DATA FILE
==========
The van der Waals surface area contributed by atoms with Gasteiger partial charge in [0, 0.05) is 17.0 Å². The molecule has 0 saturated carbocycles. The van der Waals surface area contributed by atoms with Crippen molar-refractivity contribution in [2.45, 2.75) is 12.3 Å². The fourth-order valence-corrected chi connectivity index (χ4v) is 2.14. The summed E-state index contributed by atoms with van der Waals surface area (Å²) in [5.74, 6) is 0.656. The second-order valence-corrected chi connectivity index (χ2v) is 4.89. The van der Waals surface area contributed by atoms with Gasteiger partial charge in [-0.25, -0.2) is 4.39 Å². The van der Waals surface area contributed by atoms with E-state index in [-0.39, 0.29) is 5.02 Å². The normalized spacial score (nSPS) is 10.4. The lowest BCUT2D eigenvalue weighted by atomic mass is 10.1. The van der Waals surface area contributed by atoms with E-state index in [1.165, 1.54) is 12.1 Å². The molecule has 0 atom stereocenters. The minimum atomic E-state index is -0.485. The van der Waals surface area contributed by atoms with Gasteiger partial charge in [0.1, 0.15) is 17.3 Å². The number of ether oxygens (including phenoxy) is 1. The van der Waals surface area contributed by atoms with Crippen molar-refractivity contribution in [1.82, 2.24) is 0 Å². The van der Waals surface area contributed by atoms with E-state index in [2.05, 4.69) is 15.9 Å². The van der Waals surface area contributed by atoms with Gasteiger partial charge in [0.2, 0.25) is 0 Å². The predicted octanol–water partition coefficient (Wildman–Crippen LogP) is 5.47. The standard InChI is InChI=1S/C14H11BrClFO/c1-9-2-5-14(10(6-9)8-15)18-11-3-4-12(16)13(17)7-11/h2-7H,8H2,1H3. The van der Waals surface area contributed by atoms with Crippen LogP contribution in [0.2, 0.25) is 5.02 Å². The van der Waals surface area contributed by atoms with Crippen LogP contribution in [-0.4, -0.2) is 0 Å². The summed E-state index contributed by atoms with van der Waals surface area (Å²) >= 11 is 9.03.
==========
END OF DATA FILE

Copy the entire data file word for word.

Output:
The van der Waals surface area contributed by atoms with Gasteiger partial charge in [0, 0.05) is 17.0 Å². The molecule has 0 saturated carbocycles. The van der Waals surface area contributed by atoms with Crippen molar-refractivity contribution in [2.45, 2.75) is 12.3 Å². The fourth-order valence-corrected chi connectivity index (χ4v) is 2.14. The summed E-state index contributed by atoms with van der Waals surface area (Å²) in [5.74, 6) is 0.656. The second-order valence-corrected chi connectivity index (χ2v) is 4.89. The van der Waals surface area contributed by atoms with Gasteiger partial charge in [-0.25, -0.2) is 4.39 Å². The van der Waals surface area contributed by atoms with E-state index in [-0.39, 0.29) is 5.02 Å². The normalized spacial score (nSPS) is 10.4. The lowest BCUT2D eigenvalue weighted by atomic mass is 10.1. The van der Waals surface area contributed by atoms with E-state index in [1.165, 1.54) is 12.1 Å². The molecule has 0 atom stereocenters. The minimum atomic E-state index is -0.485. The van der Waals surface area contributed by atoms with Gasteiger partial charge in [0.1, 0.15) is 17.3 Å². The number of ether oxygens (including phenoxy) is 1. The van der Waals surface area contributed by atoms with Crippen molar-refractivity contribution in [1.82, 2.24) is 0 Å². The van der Waals surface area contributed by atoms with E-state index in [2.05, 4.69) is 15.9 Å². The van der Waals surface area contributed by atoms with Gasteiger partial charge in [0.2, 0.25) is 0 Å². The predicted octanol–water partition coefficient (Wildman–Crippen LogP) is 5.47. The standard InChI is InChI=1S/C14H11BrClFO/c1-9-2-5-14(10(6-9)8-15)18-11-3-4-12(16)13(17)7-11/h2-7H,8H2,1H3. The van der Waals surface area contributed by atoms with Crippen LogP contribution in [0.2, 0.25) is 5.02 Å². The van der Waals surface area contributed by atoms with Crippen LogP contribution in [-0.4, -0.2) is 0 Å². The summed E-state index contributed by atoms with van der Waals surface area (Å²) >= 11 is 9.03.